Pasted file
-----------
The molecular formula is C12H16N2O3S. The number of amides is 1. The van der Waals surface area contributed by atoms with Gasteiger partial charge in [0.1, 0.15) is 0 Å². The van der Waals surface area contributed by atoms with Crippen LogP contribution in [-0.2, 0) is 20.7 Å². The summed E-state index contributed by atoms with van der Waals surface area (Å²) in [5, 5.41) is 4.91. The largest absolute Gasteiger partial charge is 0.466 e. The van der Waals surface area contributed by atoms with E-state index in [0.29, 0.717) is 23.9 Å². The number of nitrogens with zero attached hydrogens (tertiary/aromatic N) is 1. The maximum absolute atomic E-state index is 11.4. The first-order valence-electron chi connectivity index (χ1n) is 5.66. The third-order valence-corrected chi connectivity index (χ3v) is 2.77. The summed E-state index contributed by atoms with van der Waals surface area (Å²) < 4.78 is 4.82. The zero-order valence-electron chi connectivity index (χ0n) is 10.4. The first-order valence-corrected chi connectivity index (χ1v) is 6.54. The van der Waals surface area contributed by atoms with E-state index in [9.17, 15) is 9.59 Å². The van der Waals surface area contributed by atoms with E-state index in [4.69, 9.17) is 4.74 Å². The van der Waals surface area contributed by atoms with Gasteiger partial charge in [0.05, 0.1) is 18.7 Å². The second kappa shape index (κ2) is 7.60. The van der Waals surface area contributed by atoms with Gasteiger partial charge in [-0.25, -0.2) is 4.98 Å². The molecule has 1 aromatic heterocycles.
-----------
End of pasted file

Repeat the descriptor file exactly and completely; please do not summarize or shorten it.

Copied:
The molecular formula is C12H16N2O3S. The number of amides is 1. The van der Waals surface area contributed by atoms with Gasteiger partial charge in [0.1, 0.15) is 0 Å². The van der Waals surface area contributed by atoms with Crippen LogP contribution in [-0.2, 0) is 20.7 Å². The summed E-state index contributed by atoms with van der Waals surface area (Å²) in [5, 5.41) is 4.91. The largest absolute Gasteiger partial charge is 0.466 e. The van der Waals surface area contributed by atoms with E-state index in [0.29, 0.717) is 23.9 Å². The number of nitrogens with zero attached hydrogens (tertiary/aromatic N) is 1. The maximum absolute atomic E-state index is 11.4. The first-order valence-electron chi connectivity index (χ1n) is 5.66. The third-order valence-corrected chi connectivity index (χ3v) is 2.77. The summed E-state index contributed by atoms with van der Waals surface area (Å²) < 4.78 is 4.82. The zero-order valence-electron chi connectivity index (χ0n) is 10.4. The first-order valence-corrected chi connectivity index (χ1v) is 6.54. The van der Waals surface area contributed by atoms with E-state index in [9.17, 15) is 9.59 Å². The van der Waals surface area contributed by atoms with E-state index in [4.69, 9.17) is 4.74 Å². The van der Waals surface area contributed by atoms with Gasteiger partial charge in [0.05, 0.1) is 18.7 Å². The second kappa shape index (κ2) is 7.60. The van der Waals surface area contributed by atoms with Gasteiger partial charge in [-0.25, -0.2) is 4.98 Å². The molecule has 1 aromatic heterocycles.